As k anyone booking a Mediterranean cruise where they’re hoping to visit and Venice is likely to be close to the top of the list. The City of Bridges is one of the true wonders of the world; an early-modern canal town built around a series of waterways and narrow streets. With all the charms of the finest Italian cities and a fair few of its own to boot, it is an incredibly popular tourism spot, and many cruises call at its port including those operated by MSC .
But what people may not know is that it is also a great base from which to explore the rest of the region. Sure, you can get to Venice on cruises leaving from UK ports like Southampton. However, there are places further on in your journey that will be much easier to reach if you fly to Venice first and sail from there. The city has so much to offer, that this way you’ll also get longer to spend here before embarking on your cruise around the Mediterranean. Venice can be thought of as a gateway to a diverse range of destinations. Read on to discover the kinds of places you can visit on cruises from Venice.
The Croatian Coastline
Croatia’s Adriatic coast has been something of a revelation to the travel industry in recent years, with many discovering along its sand-lined beaches the kind of exquisite summer sun that they might not necessarily expect when considering eastern Europe, despite it’s position where the Mediterranean is at its most sheltered. Two of the undisputed gems are Dubrovnik and Split, resort towns offering beautiful beaches, warm waters and plenty of great parties. There’s a selection of great restaurants, bars and nightclubs if you have the opportunity to spend a night here.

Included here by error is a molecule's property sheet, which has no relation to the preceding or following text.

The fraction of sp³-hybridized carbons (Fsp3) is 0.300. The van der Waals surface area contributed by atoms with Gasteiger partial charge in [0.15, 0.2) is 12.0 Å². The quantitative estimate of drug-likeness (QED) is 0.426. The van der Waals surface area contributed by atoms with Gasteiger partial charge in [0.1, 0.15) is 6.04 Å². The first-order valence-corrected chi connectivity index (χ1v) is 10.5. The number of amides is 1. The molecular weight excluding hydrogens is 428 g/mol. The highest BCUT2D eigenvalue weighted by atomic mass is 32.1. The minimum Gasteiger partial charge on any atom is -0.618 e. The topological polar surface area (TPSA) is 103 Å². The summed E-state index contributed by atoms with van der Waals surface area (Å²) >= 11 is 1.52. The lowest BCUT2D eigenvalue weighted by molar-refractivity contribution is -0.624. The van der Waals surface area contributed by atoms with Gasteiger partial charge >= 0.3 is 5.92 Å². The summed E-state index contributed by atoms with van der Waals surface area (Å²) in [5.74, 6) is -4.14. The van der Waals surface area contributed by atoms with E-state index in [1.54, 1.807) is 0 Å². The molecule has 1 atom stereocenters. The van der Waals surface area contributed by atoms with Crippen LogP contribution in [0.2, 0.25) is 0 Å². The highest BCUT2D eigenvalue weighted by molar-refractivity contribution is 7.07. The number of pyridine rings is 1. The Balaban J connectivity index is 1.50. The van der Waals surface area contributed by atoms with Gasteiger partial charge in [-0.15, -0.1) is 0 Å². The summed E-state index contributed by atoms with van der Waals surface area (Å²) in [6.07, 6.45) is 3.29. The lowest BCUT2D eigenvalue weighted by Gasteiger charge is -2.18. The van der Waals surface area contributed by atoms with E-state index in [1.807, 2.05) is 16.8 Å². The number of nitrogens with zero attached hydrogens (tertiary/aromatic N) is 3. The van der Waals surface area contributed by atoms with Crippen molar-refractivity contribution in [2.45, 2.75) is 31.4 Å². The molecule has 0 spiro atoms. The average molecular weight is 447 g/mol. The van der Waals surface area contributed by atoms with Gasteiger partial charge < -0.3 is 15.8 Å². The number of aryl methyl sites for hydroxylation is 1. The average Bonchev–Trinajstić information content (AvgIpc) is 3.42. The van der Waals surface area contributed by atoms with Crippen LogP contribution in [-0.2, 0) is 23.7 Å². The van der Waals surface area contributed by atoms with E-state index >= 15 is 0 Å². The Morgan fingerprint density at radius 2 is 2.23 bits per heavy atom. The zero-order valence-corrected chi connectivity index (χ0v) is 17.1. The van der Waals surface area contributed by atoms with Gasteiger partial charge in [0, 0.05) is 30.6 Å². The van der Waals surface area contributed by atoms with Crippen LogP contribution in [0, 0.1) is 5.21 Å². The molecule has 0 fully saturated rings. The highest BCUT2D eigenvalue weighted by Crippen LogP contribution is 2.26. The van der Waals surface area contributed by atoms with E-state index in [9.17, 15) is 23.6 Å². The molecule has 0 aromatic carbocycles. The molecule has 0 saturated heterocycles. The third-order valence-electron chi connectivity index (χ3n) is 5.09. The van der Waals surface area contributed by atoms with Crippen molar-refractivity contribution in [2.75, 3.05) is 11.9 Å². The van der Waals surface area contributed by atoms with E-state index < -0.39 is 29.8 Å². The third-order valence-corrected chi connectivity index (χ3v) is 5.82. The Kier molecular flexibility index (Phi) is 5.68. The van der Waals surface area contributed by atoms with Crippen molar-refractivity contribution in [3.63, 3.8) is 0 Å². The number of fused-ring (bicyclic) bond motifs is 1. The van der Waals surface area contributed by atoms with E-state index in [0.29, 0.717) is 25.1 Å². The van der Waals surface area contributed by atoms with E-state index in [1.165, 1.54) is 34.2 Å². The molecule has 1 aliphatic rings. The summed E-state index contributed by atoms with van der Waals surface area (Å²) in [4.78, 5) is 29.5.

The Greek Islands
The Greek Islands can proudly claim to be the birthplace of western civilisation. Here, thousands of years ago, the Greek elders wrestled with political and philosophical concepts that have shaped Europe and beyond – democracy, celebrity and equality among them. While they may not always have practiced what they preached (the great democracy of Athens was built on slave labour and women were distinctly second class), you can learn more about these ideals and the competing viewpoints of the various city states that populated these islands cruising along them.
Straddling the divide between east and west, Turkey has always presented a rich set of treasures to wondering travellers, boasting a mix of Western influences infused with Middle Eastern heritage and traditions. This inherent amalgamation of flavours is nowhere more apparent than in Istanbul, a city that literally sits in two continents – divided down the middle by the Bosphorus river, an aquatic artery that has sustained it with vitality in the form of visiting trade ships for thousands of years.
This is a city that at various points could proudly claim to be the greatest in the world, and it was – then under the name Constantinople – the seat of the late Roman empire, which led over time to the equally resplendent Byzantine empire. You can still see the treasures of this age in the form of the impressive Hagia Sophia, which was built in tribute to the great emperor Justinian and was the world’s largest cathedral for over 1, 000 years. There’s so much to take in here that everyone should visit Turkey’s most important city at least once.